Hypospadias Surgery: Current and Novel Techniques
About one in 200 boys are born with hypospadias. The urinary opening is not at the head of the penis.
Hypospadias in girls, like most birth defects, is due to incomplete embryologic development. It is one of the most common congenital abnormalities of the female urinary tract.
This birth defect comes with physical and psychological problems for children who want to be healthy and confident. Most of them don’t have other major medical issues. It should be fixed with surgery before the baby is 18 months old.
Types Of Hypospadias
There are 3 types of Hypospadias:
Each type describes where the urethral opening is located.
- Subcoronal – near the head of the penis, about two thirds of children have this type Hypospadias
- Midshaft – somewhere on the shaft of the penis
- Penoscrotal – located where the scrotum and penis meet
Cause Of Hypospadias
Research is still being done, but it’s been determined:
- It is somewhat genetic. Brothers and fathers are likely to have had Hypospadias.
- Apparently there were problems during the 9th and 20th weeks of pregnancy. This is when the foreskin is formed and the urinary channel is made.
- Mother took certain hormones or fertility drugs.
- Mother was obese or over 35 years old.
Surgery is required in almost all cases of Hypospadias. This ensures that the penis functions properly.
Treatments vary depending on the size of the urethral opening, location and if other complications are involved. There are over 300 surgical techniques to repair Hypospadias.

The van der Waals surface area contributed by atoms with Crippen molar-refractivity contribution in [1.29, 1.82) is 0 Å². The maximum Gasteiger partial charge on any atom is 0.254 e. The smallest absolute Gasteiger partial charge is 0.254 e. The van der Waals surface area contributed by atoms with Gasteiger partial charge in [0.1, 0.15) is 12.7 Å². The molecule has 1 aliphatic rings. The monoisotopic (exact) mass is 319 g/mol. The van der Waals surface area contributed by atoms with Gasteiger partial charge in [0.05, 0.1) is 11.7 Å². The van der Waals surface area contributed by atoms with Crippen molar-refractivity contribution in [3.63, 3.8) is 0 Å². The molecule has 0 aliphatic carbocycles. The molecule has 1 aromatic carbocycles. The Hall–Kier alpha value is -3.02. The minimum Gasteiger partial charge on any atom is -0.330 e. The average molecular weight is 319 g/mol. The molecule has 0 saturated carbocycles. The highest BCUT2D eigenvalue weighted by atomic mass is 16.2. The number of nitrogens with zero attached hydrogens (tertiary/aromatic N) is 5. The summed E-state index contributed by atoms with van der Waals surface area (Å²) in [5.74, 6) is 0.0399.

If Hypospadias is not treated, the boy will have trouble urinating and have problems with fertility, the delivery of sperm will be altered. In some cases, the boy will have trouble getting and keeping an erection. Social concerns can be a problem as he gets older.
Treatment will address these issues:
- Remove any curves of the penis
- Improve the appearance of the penis
- Move the opening of the urethra to the head of the penis
The exact technique of construction is decided in the operating room, the surgeon needs to determine how much tissue will be required to make the new urethra.
With mild cases, a Meatal Advancement Glanuloplasty (MAGPI) will be done. This is a single outpatient surgery performed to correct problems, relocating the urethra opening to the head of the penis. The baby will have a catheter about a week for urine to come out.
In severe cases, the penis will be degloved (separating the skin from the shaft) to cut the bands of tissue that causes Chordee (a condition where the head of the penis curves upwards or downwards, where the penis meets the shaft) and constructing a new urethra that reaches the tip of the penis.
Sometimes tissue will be taken from the lining of the mouth or inner arm to make a new urethra. Rarely, the repair can require two or three stages that are spaced out several months apart.
Hypospadias Repair In Girls
The most common procedure to correct Hypospadias in girls is construction of a new urethra that instead of emptying in the vagina, it opens to the outside of the body. Tissue from the front wall of the vagina is used for this purpose.
There are recent advances in Hypospadias Repair that includes new surgical alliances and tissue glue that speeds healing and reduces the risk of fistula formation. Various synthetic materials are being tested for constructing artificial urethras to reduce complications due to skin grafts.